In today’s world of voluminous road tires, that’s a big deal. One of the primary arguments for the move to disc brakes is increased tire clearance; being able to run 28 or 30mm road tires with room to spare eradicates that argument.
Theoretically, direct-mount should improve aerodynamics as well, as the brakes sit closely tucked into the frame and fork. But we’ve yet to see any hard proof of drag reduction.
Direct-mount brakes are being adopted quickly by the world’s top-end frame manufacturers, from Trek to Fuji to Lapierre, and more brands are lining up to adopt the new standard.
Currently, the only direct-mount brakes available are from Shimano, FSA, and Bontrager, but the standard is open. There’s no reason why SRAM, Campagnolo, and other brake manufacturers couldn’t jump on it (and they should.)
Even roses have a few thorns
All is not peachy in direct-mount land. There are two very small hangups with the design.
Shimano’s direct-mount brakes are a bit trickier to mount. The two sides separate quite easily. Each must be mounted in order, and must be connected via a small spring. These changes upgrade installation difficulty from “monkey” to “puzzle-solving chimpanzee.” It’s still dead easy.
Second, and this is truly picking the smallest of nits, the design requires that the small bolt or pin that holds the brake pads into their holders be moved from the rear-ward end of the holder to the front. There simply isn’t clearance to leave it where it has resided on most other brakes for years, because the brake sits so much closer to the frame.
As a result, many old brake pads will not work with the new brakes. The backside of most pads has a small gap, space for that aforementioned bolt or pin to slot into. The gap is now on the wrong part of the pad. Screwing the holder bolt all the way in bows the pad itself outwards.
The solution? Wait six months for pad companies to alter the placement of the gap, buy pads from Shimano or Bontrager or one of the other companies making direct-mount brakes, or, for the DIY types, go at your current preferred brake pad with a file. Simple as that.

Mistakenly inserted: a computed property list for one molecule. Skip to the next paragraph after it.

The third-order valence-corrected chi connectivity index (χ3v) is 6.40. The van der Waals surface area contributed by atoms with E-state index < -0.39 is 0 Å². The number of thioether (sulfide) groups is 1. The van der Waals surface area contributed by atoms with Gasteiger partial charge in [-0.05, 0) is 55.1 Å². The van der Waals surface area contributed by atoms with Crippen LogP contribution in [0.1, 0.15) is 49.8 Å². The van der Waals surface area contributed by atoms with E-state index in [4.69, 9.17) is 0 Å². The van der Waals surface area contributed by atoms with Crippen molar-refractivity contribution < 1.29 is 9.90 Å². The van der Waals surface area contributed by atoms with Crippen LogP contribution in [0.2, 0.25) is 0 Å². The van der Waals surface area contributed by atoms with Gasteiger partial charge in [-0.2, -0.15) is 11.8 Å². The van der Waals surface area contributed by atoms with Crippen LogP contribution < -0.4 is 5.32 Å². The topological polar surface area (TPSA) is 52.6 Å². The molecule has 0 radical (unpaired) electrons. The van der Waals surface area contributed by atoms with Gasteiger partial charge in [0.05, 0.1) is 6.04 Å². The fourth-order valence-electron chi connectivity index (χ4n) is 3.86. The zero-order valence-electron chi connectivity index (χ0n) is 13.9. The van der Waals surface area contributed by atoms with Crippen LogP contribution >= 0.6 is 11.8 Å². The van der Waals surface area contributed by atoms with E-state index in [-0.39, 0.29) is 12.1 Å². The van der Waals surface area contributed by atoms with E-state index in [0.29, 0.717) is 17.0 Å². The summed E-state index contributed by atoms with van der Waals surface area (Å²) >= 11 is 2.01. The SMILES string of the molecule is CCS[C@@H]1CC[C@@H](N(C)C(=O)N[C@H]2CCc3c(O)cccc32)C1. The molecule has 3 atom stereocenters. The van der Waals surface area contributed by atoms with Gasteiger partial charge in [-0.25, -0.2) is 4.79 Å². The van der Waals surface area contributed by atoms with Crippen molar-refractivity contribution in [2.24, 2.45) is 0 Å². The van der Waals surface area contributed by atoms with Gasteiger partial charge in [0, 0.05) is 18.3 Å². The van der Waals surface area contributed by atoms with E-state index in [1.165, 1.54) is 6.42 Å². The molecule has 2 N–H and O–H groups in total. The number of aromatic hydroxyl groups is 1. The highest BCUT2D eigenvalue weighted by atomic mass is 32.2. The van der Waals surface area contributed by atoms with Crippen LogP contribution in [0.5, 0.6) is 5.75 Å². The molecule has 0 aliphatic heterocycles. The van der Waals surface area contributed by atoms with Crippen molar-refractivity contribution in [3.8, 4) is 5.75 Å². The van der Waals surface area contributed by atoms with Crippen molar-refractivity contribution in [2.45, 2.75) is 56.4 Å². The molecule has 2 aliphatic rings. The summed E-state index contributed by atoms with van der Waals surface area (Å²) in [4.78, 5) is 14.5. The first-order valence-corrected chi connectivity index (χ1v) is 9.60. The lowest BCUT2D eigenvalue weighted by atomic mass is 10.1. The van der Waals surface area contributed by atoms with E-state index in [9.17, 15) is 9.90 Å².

Don’t assume that all direct-mount brakes are created equal. Shimano’s version is phenomenal, and Bontrager’s new version is quite good as well (and it’s lighter). But Bontrager’s previous version — the brakes that came on Campagnolo-equipped Madone models last year — were awful, and made worse by the rear brakes’ placement under the chainstays. The only thing that belongs under the chainstays is … nothing. Nothing belongs there.
It is clearly possible to make a bad direct-mount brake, then.
That said, the potential of the design is clear. Brakes can be lighter, stiffer, more powerful, with better modulation and improved tire clearance. All frame brands need to do is design around two bolts, instead of one.
Suggested retail: $170 per caliper; cheaper Ultegra version available for $75 per caliper
We like: Power, modulation, tire clearance, and ease of maintenance and adjustment all in a low-profile, aerodynamic package
We don’t like: Moving the brake pad pin/bolt is just a nuisance
The scoop: If you want to run bigger tires without compromising brake power by going to long-arm calipers, but you don’t want to go to disc brakes, these are a great option.